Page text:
Read this update if you are a firm subject to MiFID II transaction reporting obligations. This update will also be of interest to your clients who are legal entities or structures, including a company, charity or trust, and eligible for an LEI.
Who MiFID II transaction reporting obligations apply to
The FCA communicated in CP15/43 its expectation that MiFID investment firms (excluding collective portfolio management investment firms but including authorised credit institutions), operators of trading venues and UK branches of third country investment firms must comply with transaction reporting obligations.
How MiFID II impacts LEIs
From 3 January 2018 firms subject to MiFID II transaction reporting obligations will not be able to execute a trade on behalf of a client who is eligible for a Legal Entity Identifier (LEI) and does not have one.
What an LEI is
An LEI is a unique identifier for persons that are legal entities or structures including companies, charities and trusts. The obligation for legal entities or structures to obtain an LEI was endorsed by the G20 (the leaders of the 20 largest economies). Further information on LEIs, including answers to frequently asked questions, can be found on the Legal Entity Identifier Regulatory Oversight Committee (LEIROC) and Global Legal Entity Identifier Foundation (GLEIF) websites.
The purpose of an LEI
An LEI is a code unique to that legal entity or structure. When an LEI code is allocated to you, the code is included in a global data system. This enables every legal entity or structure that is a party to a relevant financial transaction to be identified in any jurisdiction.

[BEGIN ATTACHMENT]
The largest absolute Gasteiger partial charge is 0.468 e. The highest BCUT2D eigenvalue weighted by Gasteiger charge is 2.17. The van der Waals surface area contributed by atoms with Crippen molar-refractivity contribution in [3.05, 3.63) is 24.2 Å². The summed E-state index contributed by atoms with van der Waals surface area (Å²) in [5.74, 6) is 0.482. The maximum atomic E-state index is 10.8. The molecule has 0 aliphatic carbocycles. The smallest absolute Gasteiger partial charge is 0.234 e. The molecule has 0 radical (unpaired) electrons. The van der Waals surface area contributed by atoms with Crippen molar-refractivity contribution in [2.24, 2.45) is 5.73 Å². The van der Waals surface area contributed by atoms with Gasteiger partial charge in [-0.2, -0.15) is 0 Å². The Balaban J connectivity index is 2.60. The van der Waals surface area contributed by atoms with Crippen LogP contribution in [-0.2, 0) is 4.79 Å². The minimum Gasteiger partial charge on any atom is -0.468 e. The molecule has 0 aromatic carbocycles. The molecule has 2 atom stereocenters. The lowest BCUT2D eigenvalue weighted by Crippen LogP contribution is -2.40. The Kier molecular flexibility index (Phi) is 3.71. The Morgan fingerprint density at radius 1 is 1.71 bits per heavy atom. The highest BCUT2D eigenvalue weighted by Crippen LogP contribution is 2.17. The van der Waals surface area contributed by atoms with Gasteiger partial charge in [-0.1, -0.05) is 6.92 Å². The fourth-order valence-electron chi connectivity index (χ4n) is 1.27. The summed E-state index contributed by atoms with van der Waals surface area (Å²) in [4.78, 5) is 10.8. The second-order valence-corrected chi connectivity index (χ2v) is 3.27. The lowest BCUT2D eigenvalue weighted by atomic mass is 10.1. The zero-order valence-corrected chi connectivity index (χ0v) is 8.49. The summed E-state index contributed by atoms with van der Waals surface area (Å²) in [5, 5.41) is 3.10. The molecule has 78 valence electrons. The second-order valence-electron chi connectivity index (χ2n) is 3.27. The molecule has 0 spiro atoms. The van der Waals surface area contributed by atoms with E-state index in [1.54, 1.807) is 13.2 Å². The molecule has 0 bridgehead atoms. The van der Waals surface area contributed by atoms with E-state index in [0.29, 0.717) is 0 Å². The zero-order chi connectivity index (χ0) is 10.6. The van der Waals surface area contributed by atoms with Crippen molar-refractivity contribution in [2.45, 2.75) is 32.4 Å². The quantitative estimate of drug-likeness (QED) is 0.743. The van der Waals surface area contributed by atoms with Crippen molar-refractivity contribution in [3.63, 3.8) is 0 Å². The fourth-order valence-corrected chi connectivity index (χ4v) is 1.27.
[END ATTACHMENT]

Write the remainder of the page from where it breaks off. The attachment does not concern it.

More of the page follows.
What you need to do
If you are subject to MiFID II transaction reporting obligations or are a UK branch of a third country firm, you will need to ensure that your clients eligible for an LEI have one before executing a transaction in a financial instrument subject to the MiFID II transaction reporting obligations on their behalf, from 3 January 2018. These financial instruments include shares, bonds, collective investment schemes, derivatives and emission allowances meeting the conditions in article 26 MiFIR.
If you are a client who is a legal entity or structure, including a company charity or trust, you will need to make arrangements to obtain an LEI code if you want the firm to continue to act on your instructions from 3 January 2018 onwards.
How to obtain an LEI
An LEI is available from bodies accredited by the GLEIF, or bodies endorsed by the LEIROC, as an authorised Local Operating Unit for the global allocation of LEIs. A list of all Local Operating Units can be found on the GLEIF’s website.
The GLEIF has also introduced the concept of a ‘registration agent’ to assist legal persons to access Local Operating Units. Issuing and arranging for the issue of an LEI is a not an activity required to be regulated by the FCA.
A Local Operating Unit may charge a fee for allocating the LEI. The precise fee is at the discretion of the Local Operating Unit.
Renewing your LEI annually
LEIs must be renewed annually. To do this you must provide the Local Operating Unit with updated information so that it may verify the data held on the LEI. The Local Operating Unit may charge the holder of an LEI an additional annual fee per LEI for this annual renewal process.
This page was last updated on 20 December 2016.